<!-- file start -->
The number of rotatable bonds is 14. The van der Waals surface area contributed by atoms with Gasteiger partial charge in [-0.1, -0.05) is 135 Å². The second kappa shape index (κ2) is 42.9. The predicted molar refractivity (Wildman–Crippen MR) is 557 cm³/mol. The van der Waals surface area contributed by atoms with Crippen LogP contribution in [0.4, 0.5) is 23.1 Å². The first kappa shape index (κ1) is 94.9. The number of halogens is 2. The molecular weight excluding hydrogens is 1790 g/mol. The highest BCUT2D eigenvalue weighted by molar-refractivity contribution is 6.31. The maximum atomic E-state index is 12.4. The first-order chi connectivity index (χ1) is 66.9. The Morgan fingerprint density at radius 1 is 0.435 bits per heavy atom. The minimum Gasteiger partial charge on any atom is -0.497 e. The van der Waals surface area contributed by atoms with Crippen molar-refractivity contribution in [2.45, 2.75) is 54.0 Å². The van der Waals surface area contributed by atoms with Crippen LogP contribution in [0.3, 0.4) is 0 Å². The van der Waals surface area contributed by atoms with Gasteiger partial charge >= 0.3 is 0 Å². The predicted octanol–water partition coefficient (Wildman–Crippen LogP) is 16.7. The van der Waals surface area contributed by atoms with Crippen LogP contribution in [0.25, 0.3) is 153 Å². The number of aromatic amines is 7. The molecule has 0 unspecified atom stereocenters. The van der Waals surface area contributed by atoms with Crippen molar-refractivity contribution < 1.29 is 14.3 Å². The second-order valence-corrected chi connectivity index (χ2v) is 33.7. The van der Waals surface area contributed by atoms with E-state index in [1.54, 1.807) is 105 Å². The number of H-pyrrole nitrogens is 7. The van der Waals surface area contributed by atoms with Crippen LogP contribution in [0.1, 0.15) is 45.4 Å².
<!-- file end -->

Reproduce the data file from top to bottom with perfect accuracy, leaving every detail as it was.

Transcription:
The number of rotatable bonds is 14. The van der Waals surface area contributed by atoms with Gasteiger partial charge in [-0.1, -0.05) is 135 Å². The second kappa shape index (κ2) is 42.9. The predicted molar refractivity (Wildman–Crippen MR) is 557 cm³/mol. The van der Waals surface area contributed by atoms with Crippen LogP contribution in [0.4, 0.5) is 23.1 Å². The first kappa shape index (κ1) is 94.9. The number of halogens is 2. The molecular weight excluding hydrogens is 1790 g/mol. The highest BCUT2D eigenvalue weighted by molar-refractivity contribution is 6.31. The maximum atomic E-state index is 12.4. The first-order chi connectivity index (χ1) is 66.9. The Morgan fingerprint density at radius 1 is 0.435 bits per heavy atom. The minimum Gasteiger partial charge on any atom is -0.497 e. The van der Waals surface area contributed by atoms with Crippen molar-refractivity contribution in [2.45, 2.75) is 54.0 Å². The van der Waals surface area contributed by atoms with Crippen LogP contribution in [0.3, 0.4) is 0 Å². The van der Waals surface area contributed by atoms with Gasteiger partial charge >= 0.3 is 0 Å². The predicted octanol–water partition coefficient (Wildman–Crippen LogP) is 16.7. The van der Waals surface area contributed by atoms with Crippen LogP contribution in [0.25, 0.3) is 153 Å². The number of aromatic amines is 7. The molecule has 0 unspecified atom stereocenters. The van der Waals surface area contributed by atoms with Crippen molar-refractivity contribution < 1.29 is 14.3 Å². The second-order valence-corrected chi connectivity index (χ2v) is 33.7. The van der Waals surface area contributed by atoms with E-state index in [1.54, 1.807) is 105 Å². The number of H-pyrrole nitrogens is 7. The van der Waals surface area contributed by atoms with Crippen LogP contribution in [0.1, 0.15) is 45.4 Å².